How to Easily Resize, Convert and Modify Images from the Linux Command Line

I often worked with images while preparing a technical article for 2DayGeek.

I took a lot of screen shots as part of the article preparation and will edit them before adding them to my blog article.

Mostly i use the compression option to reduce the actual size of the image to load them quickly on the web.

There are many tools for this purpose, and we are going to discuss about ImageMagick tool.

What’s ImageMagick?

ImageMagick is a free and open source, feature-rich, command-line based image manipulation tool.

It used to create, edit, compose, or convert bitmap images.

It can read and write images in a variety of formats (over 200) including PNG, JPEG, GIF, PDF, SVG and etc,.

It can resize, mirror, rotate, transform images, adjust image colors, apply various special effects, etc,.

It supports batch process, which allow you to processes all images at once.

How to Install ImageMagick?

The ImageMagick package is included in the official repository of most Linux distributions. Use the distribution package manager to install it.

Make a note: Make sure you already have “Development Tools” installed on your Linux system as a prerequisite for this.

For RHEL/CentOS 6/7 systems, use the yum command to install ImageMagick.

$ sudo yum install -y ImageMagick ImageMagick-devel

For RHEL/CentOS 8 and Fedora systems, use the dnf command to install ImageMagick.

$ sudo dnf install -y ImageMagick ImageMagick-devel

For Debian/Ubuntu systems, use the apt command or apt-get command to install ImageMagick.

$ sudo apt-get update
$ sudo apt-get install imagemagick

For openSUSE systems, use the zypper command to install ImageMagick.

$ sudo zypper install -y ImageMagick

Run the following commands to find out the installed version of ImageMagick.

$ identify -version
or
$ convert -version

Version: ImageMagick 6.9.10-23 Q16 x86_64 20190101 https://imagemagick.org
Copyright: © 1999-2019 ImageMagick Studio LLC
License: https://imagemagick.org/script/license.php
Features: Cipher DPC Modules OpenMP 
Delegates (built-in): bzlib djvu fftw fontconfig freetype jbig jng jpeg lcms lqr ltdl lzma openexr pangocairo png tiff webp wmf x xml zlib

Convert Between Image Formats

The convert command is one of the most used command. It converts images from one image format to another.

The below command converts the image “sample.jpg” from JPEG format to PNG.

$ convert sample.jpg sample.png

If the image size is too large and you want to reduce the image size (in MBs or KBs) then specify a compression level when converting them. It doesn’t reduce the pixels.

$ convert sample.jpg -quality 55 sample-1.jpg

This Conversion has reduced the size of the image, but not the image pixels.

Before Conversion:

$ identify sample.jpg
sample.jpg JPEG 3138x2012 3138x2012+0+0 8-bit sRGB 864429B 0.000u 0:00.000

After Conversion:

$ identify sample-1.jpg
sample-1.jpg JPEG 3138x2012 3138x2012+0+0 8-bit sRGB 244985B 0.000u 0:00.000

How to Resize Images

The convert command can quickly resize the given image. This can be done by specifying the new width and height of the image in pixels.

To do so, you need to know the dimensions of your original image. The following command can print the dimensions of a given image file.

$ identify sample.jpg
sample.jpg JPEG 3138x2012 3138x2012+0+0 8-bit sRGB 864429B 0.000u 0:00.000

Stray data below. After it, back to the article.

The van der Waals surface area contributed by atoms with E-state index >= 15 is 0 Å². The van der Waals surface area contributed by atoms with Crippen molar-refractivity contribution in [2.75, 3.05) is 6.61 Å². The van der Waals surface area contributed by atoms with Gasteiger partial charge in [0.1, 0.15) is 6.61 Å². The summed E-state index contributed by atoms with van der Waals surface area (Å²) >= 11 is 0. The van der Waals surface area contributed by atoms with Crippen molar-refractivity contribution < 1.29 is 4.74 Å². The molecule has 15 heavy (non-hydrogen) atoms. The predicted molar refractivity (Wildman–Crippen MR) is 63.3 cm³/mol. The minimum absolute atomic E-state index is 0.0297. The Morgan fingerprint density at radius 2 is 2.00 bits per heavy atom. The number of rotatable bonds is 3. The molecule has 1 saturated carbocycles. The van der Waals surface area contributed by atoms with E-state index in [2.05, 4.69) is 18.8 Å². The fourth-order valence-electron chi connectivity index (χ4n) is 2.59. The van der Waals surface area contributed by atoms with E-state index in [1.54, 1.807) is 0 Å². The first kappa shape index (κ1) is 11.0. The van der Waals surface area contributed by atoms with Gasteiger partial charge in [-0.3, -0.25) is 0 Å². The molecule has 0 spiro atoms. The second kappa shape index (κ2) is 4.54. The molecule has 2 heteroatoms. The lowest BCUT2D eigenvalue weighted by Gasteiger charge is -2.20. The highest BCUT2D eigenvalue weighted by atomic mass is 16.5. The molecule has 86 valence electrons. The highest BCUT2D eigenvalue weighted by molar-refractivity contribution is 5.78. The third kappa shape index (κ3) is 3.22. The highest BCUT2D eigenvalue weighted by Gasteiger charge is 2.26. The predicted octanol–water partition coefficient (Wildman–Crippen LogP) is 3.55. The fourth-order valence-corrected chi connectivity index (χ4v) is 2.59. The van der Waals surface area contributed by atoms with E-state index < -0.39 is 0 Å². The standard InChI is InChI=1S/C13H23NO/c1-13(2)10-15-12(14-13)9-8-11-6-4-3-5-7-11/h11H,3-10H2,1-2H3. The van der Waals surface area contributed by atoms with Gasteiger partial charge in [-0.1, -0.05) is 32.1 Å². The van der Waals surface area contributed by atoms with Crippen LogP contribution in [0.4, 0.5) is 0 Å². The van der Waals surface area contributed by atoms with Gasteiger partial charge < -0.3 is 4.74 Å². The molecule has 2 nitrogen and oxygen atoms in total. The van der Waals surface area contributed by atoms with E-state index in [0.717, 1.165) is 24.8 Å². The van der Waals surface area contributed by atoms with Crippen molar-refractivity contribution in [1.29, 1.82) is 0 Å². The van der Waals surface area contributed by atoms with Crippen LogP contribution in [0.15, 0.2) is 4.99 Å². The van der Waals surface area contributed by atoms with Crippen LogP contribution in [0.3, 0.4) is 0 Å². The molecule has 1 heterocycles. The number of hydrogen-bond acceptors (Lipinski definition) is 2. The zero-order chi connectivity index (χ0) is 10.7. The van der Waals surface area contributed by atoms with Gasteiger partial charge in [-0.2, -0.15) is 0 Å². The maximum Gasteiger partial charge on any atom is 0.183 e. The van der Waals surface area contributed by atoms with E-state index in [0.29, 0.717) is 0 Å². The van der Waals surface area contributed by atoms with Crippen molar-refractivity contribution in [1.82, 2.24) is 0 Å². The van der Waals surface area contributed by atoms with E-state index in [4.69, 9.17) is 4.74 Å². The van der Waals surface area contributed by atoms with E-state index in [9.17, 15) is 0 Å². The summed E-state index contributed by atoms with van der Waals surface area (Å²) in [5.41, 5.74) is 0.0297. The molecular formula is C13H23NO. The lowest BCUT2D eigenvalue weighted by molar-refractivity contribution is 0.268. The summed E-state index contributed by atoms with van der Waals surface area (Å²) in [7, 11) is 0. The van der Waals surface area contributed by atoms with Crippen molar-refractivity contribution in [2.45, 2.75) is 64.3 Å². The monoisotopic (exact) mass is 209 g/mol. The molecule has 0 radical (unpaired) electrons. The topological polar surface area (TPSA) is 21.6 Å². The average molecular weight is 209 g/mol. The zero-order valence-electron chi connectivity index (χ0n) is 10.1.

or
$ identify -format "%wx%h" sample.jpg
3138x2012

Now, run the following command to resize the image. In this example, I will reduce the size of my image from 3138×2012 pixels to 800×600 pixels.

$ convert -size 3138x2012 sample.jpg -resize 800x600 sample-2.jpg

Make a Note: If you use this command, ImageMagick will try to preserve the aspect ratio. This will change the image to fit within the 800×600 area, but the image will not be exactly 800×600.

You can check the change of size by running the following command.

$ identify sample-2.jpg
sample-2.jpg JPEG 800x513 800x513+0+0 8-bit sRGB 74062B 0.000u 0:00.009

Alternatively, you can use “%” to resize images. In this example, we will resize the image to half the size of the original.

$ convert sample.jpg -resize 50% sample-2.jpg

You can check the change of size by running the following command.

$ identify sample-2.jpg
sample-2.jpg JJPEG 1569x1006 1569x1006+0+0 8-bit sRGB 236156B 0.000u 0:00.000

How to Add a Border

Sometimes you may need to add a border to an image. If yes, use the following command. I have added a red color border, but you can change the color code to suit your needs.

$ convert -border 1x1 -bordercolor "#FF0000" sample.jpg sample-3.jpg

The above command adds a one pixel wide red border to the output image.

How to Apply Effects

You can apply a variety of effects to an image using ImageMagick.

Run the following command to apply the “charcoal” effect to an image.

$ convert sample.jpg -charcoal 1 sample-charcoal.jpg

Run the following command to apply the “monochrome” effect to an image.

$ convert sample.jpg -monochrome sample-monochrome.png

Batch conversion

ImageMagick allows you to process multiple files at once. Create a small bash script to achieve this. In this example, we are going to convert all images in a folder from JPEG format to PNG format.

$ for image in *.jpg; do convert "$image" "batch-process/${image%.jpg}.png"; done

About Prakash Subramanian

Prakash Subramanian is a Linux lover and has 3.5+ years of experience in linux server administration with major Linux distribution such as (RHEL, CentOS, Ubuntu). He is currently working as a Senior L2 Linux Server administrator.

View all posts by Prakash Subramanian →

4 Comments on “How to Easily Resize, Convert and Modify Images from the Linux Command Line”

  1. Personally, I find nothing easy from the command line, yet I love and use Linux. Luckily there are a lot of good programs that do convert easily, like Krita or Pinta.

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